Book review: The 3rd Woman

SET in an ‘alternate’ present, in a US very much in thrall to the People’s Republic of China so that the latter has a say in the national affairs of the former, with military bases all over the country, The 3re Woman is Guardian journalist Jonathan Freedland’s first work of fiction under his own name.

Jonathan Freedland

HarperCollins, £7.99 

Under the pseudonym, Sam Bourne, Freedland has written several bestselling novels. (I am new to Freedland’s/Bourne’s fiction, but am a huge admirer of his political commentary and arts criticism; for instance, his recent review for The Guardian of David Cesarani’s biography of Disraeli is a remarkable piece of writing).

Madison Webb, the novel’s 30-year-old protagonist, is a writer for the LA Times. She has been showered with prizes for her investigative journalism and has a reputation for going to great lengths for her story.

When her younger sister, Abigail, a gentle, music-loving school-teacher, is found dead — apparently as a result of a break-in — Madison becomes convinced that Abigail is the killer’s third victim. And that a serial killer is at large in Los Angeles.

CCTV footage retrieved from a downtown club, in which the officers of Garrison 41 (a Chinese military base in LA) like to drink, proves that Abigail left the club with a man who is probably a soldier. 

Madison also deduces that the killer’s victims share the same profile: Blonde hair, attractive, pale skin. 

She quickly collates her findings and, via access codes received from her editor years before, publishes on the LA Times website her unauthorised feature, citing a Chinese connection to the murders. 

This upsets both the newspaper’s editors, who disown the article, as well as influential Chinese business people in the city.

Disguised as a blonde-haired nurse, Madison enters Garrison 41 with Dr Hughes (who is known to Madison) under the ruse that one of the officers may be poisoned with strychnine from some bad heroin — a type known as heroin #3, traces of which have also been found in the bloodstreams of the victims. 

She becomes convinced that the serial killer is one of the “Princeling” Chinese officers — one of whom is the son of Yang Zeng, the outspoken Party apparatchik about to become president in China.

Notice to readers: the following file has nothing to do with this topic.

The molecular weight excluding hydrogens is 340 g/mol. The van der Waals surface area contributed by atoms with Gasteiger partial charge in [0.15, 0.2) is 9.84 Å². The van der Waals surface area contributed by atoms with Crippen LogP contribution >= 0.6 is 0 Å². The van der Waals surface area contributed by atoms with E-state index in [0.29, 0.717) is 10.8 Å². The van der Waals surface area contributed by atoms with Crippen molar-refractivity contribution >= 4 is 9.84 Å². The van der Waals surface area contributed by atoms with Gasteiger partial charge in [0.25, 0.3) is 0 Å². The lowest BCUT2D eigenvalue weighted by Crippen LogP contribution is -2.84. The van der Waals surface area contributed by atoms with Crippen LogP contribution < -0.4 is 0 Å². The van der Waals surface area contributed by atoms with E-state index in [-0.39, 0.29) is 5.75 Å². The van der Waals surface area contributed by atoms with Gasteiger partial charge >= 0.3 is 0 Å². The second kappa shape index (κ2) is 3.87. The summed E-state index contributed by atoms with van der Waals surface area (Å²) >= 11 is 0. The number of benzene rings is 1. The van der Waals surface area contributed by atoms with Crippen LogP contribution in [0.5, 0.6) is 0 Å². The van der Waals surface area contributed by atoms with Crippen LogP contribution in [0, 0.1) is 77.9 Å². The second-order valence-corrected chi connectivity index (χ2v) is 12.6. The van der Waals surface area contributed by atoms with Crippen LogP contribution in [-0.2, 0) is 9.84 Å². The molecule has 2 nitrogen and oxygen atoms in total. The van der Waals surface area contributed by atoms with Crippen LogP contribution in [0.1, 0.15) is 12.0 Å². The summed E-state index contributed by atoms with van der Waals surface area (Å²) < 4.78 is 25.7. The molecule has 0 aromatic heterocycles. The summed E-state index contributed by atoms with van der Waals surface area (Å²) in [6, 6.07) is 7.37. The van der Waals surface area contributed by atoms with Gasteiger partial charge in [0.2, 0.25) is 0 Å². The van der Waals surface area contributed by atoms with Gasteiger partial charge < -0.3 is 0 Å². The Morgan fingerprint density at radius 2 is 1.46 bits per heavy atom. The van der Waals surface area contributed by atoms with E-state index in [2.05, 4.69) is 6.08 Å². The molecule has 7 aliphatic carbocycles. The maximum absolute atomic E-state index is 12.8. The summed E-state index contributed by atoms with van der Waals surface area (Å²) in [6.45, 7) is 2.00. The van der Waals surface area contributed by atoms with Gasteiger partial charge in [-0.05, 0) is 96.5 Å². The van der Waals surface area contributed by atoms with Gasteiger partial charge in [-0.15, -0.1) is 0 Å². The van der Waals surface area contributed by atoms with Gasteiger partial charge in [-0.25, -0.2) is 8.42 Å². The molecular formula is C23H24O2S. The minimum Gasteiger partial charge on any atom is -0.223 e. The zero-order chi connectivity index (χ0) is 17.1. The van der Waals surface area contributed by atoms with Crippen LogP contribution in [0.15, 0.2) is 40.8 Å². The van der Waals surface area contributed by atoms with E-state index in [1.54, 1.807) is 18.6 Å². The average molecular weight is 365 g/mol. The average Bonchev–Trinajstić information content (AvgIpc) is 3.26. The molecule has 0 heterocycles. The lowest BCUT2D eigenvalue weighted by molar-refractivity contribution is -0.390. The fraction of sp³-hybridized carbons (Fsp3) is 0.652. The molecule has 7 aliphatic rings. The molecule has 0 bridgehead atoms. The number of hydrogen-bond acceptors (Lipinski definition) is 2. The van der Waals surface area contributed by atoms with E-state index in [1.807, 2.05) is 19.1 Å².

She soon realises, however, that this is itself a feint, a cover for the real killer: The recently elected chairman of the Republican party in California, Ted Norman, whose own blonde-haired daughter died a few years before of a heroin overdose following the trauma of being raped by Yang Zhitong. 

The killings are, after all, a vengeful attempt to frame the Chinese officer.

Madison herself is a skilfully drawn character, sympathetic and complex, and her relationships with her mother, and sister, Quincy, are equally well-depicted. 

However, the novel’s plotting is dense and at times cumbersome and, overall, the story is a long time in the telling (at 452 pages).

The pace picks up significantly in the last third of the book, once Madison enters Garrison 41, and from this point the reader is eager to know who the killer is and what has happened to Madison — whose ruse is rumbled by the ice-hearted Dr Lei.

Overall, Freedland has written a robust, intelligent thriller. It’s a formulaic work (a flawed protagonist with much personal tragedy, multiple obstacles, and false resolutions, an “orgy of evidence” pointing in the wrong direction, each chapter ending on a cliff-hanger).

As in Laura Van Den Berg’s recent book Find Me, there’s a convincing dystopian tone to the world of the novel, and there’s much evidence, too, of Freedland’s trademark erudition: The reader learns a lot about the machinations of a high-profile broadsheet and of American politics.

There are some clunky sentences, such as “sleeplessness could generate its own dreams, even in the daytime” — and some fine ones: “She would not bury another secret, so that it lay rotting in the ground, forever mined by worms and maggots.”

The timeframe of events is too short for Freedland’s dense and episodic storytelling — at a mere week — and the tag-on at the end, of how Madison was responsible for her father’s death, is a good addition to Webb’s personal backstory but might have been more deftly sign-posted.


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